In a retrospective study of 36 patients, researchers found that allogeneic hematopoietic cell transplantation (allo-HCT) could be a curative treatment in patients with mantle cell lymphoma (MCL).1

After 5 years, more than half (54%) of patients who underwent allo-HCT for MCL were still alive. Median overall survival (OS) was determined to be 86 months. In addition, progression-free survival (PFS) numbers were promising; the median PFS was 54 months, and after 5 years of observation, PFS was 49%.

And for those patients who received allo-HCT as a first-line therapy, overall survival was even better (P= .045), suggesting this intervention may be considered as a first step before other medications are administered.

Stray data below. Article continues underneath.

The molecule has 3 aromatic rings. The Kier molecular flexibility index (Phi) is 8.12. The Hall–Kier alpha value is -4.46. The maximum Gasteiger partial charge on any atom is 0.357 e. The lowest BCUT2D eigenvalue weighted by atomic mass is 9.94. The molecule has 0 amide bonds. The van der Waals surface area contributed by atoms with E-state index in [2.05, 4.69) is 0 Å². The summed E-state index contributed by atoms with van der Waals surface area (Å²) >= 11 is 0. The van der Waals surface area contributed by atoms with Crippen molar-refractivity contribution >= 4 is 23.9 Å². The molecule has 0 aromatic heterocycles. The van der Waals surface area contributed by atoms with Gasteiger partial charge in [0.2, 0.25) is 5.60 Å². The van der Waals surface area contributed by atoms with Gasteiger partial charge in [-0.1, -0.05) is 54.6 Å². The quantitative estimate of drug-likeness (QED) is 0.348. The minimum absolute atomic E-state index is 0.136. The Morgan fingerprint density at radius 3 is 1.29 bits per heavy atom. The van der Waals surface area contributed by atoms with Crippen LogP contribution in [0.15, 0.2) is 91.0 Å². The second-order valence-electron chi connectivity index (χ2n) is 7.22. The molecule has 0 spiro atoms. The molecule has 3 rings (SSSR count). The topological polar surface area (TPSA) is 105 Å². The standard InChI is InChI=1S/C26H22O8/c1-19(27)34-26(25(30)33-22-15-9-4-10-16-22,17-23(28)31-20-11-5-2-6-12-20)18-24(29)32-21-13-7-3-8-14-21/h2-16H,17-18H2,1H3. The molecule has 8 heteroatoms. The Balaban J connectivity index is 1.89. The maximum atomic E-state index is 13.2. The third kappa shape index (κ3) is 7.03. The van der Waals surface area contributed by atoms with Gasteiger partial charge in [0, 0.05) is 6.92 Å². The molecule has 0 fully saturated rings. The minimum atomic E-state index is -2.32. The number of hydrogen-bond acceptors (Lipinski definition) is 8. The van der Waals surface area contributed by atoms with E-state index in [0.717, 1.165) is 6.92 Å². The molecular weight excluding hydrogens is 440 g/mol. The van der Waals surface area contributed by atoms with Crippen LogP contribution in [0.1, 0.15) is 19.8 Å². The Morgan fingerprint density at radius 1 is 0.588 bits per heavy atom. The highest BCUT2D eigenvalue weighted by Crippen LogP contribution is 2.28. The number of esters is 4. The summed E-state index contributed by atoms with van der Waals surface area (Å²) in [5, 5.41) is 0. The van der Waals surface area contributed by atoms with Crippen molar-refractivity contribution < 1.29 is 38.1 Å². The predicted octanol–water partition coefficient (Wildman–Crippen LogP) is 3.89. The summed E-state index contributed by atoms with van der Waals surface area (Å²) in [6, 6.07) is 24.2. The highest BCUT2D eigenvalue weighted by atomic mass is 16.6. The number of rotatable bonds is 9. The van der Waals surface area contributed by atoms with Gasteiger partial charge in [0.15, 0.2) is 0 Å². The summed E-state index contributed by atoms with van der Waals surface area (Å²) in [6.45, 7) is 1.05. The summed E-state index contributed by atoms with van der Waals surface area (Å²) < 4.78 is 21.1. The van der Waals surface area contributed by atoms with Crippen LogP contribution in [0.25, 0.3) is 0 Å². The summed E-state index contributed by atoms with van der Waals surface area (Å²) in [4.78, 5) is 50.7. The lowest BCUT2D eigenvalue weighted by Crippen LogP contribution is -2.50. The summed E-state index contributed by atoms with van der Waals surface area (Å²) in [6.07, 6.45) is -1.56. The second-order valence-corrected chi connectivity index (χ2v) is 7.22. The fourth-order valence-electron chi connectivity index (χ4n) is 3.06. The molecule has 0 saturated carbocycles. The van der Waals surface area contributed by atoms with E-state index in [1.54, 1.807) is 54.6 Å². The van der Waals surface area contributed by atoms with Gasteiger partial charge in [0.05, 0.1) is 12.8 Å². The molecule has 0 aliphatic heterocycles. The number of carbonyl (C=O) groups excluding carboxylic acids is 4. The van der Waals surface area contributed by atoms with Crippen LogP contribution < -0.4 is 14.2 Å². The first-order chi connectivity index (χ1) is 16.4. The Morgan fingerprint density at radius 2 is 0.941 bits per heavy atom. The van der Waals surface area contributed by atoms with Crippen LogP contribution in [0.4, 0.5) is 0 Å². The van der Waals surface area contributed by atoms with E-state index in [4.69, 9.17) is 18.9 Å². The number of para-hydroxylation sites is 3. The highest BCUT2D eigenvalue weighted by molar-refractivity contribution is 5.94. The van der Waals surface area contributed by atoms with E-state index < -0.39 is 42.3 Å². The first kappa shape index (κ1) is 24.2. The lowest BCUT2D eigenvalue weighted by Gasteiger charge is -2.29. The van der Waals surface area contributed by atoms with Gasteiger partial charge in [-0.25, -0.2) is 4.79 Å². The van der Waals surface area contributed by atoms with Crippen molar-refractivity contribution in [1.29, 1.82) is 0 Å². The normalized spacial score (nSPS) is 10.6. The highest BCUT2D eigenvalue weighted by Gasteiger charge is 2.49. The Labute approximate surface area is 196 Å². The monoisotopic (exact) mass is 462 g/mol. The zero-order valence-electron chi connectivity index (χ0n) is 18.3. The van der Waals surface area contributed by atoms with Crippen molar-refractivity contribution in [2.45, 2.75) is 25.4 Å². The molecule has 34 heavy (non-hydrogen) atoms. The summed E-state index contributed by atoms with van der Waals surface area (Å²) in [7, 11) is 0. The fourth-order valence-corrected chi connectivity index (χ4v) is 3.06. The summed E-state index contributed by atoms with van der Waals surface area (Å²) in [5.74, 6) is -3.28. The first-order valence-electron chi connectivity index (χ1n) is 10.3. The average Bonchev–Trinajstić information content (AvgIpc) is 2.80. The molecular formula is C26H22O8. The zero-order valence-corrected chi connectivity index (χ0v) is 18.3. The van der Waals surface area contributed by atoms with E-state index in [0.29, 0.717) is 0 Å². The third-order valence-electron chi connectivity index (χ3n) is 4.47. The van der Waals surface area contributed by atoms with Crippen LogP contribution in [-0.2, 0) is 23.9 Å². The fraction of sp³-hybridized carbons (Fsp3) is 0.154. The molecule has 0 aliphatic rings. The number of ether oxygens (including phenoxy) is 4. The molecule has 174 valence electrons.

“Notwithstanding the small sample size and retrospective study design, our findings suggest a role for allo-HCT in selected MCL patients,” the researchers from the Moffitt Cancer Center in Tampa, Florida wrote. “Future prospective studies would be needed to better define the role of allo-HCT in this disease.”

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References

  1. Sandoval-Sus JD, Faramand R, Chavez J, et al. Allogeneic hematopoietic cell transplantation is potentially curative in mantle cell lymphoma: results from a single institution studyLeuk Lymphoma. 2018;2:1-8. doi: 10.1080/10428194.2018.1468894

This article originally appeared on Cancer Therapy Advisor